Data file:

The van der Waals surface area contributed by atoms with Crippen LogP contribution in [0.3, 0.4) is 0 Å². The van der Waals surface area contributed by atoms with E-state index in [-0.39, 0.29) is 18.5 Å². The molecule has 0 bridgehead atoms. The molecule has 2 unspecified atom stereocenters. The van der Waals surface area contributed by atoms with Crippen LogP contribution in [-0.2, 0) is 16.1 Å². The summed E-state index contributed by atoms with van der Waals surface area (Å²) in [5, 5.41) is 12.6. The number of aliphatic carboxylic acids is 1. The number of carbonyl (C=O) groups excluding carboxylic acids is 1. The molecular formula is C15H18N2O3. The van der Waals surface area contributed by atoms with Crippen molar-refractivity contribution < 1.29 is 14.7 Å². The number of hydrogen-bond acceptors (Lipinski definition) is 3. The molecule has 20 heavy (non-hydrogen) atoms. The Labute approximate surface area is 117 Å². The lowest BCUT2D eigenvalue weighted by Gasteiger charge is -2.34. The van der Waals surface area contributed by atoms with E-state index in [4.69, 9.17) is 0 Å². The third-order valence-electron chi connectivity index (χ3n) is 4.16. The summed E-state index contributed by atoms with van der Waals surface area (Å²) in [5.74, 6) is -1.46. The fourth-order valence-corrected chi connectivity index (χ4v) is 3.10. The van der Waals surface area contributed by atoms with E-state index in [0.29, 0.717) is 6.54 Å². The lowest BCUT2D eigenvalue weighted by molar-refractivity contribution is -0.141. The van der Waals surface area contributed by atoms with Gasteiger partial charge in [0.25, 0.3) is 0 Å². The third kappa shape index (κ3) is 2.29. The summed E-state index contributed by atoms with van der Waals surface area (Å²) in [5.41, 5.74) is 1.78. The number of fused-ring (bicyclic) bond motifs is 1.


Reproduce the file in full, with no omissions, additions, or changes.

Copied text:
The van der Waals surface area contributed by atoms with Crippen LogP contribution in [0.3, 0.4) is 0 Å². The van der Waals surface area contributed by atoms with E-state index in [-0.39, 0.29) is 18.5 Å². The molecule has 0 bridgehead atoms. The molecule has 2 unspecified atom stereocenters. The van der Waals surface area contributed by atoms with Crippen LogP contribution in [-0.2, 0) is 16.1 Å². The summed E-state index contributed by atoms with van der Waals surface area (Å²) in [5, 5.41) is 12.6. The number of aliphatic carboxylic acids is 1. The number of carbonyl (C=O) groups excluding carboxylic acids is 1. The molecular formula is C15H18N2O3. The van der Waals surface area contributed by atoms with Crippen molar-refractivity contribution < 1.29 is 14.7 Å². The number of hydrogen-bond acceptors (Lipinski definition) is 3. The molecule has 20 heavy (non-hydrogen) atoms. The Labute approximate surface area is 117 Å². The lowest BCUT2D eigenvalue weighted by Gasteiger charge is -2.34. The van der Waals surface area contributed by atoms with E-state index in [4.69, 9.17) is 0 Å². The third-order valence-electron chi connectivity index (χ3n) is 4.16. The summed E-state index contributed by atoms with van der Waals surface area (Å²) in [5.74, 6) is -1.46. The fourth-order valence-corrected chi connectivity index (χ4v) is 3.10. The van der Waals surface area contributed by atoms with E-state index in [0.29, 0.717) is 6.54 Å². The lowest BCUT2D eigenvalue weighted by molar-refractivity contribution is -0.141. The van der Waals surface area contributed by atoms with Gasteiger partial charge in [0.25, 0.3) is 0 Å². The third kappa shape index (κ3) is 2.29. The summed E-state index contributed by atoms with van der Waals surface area (Å²) in [5.41, 5.74) is 1.78. The number of fused-ring (bicyclic) bond motifs is 1.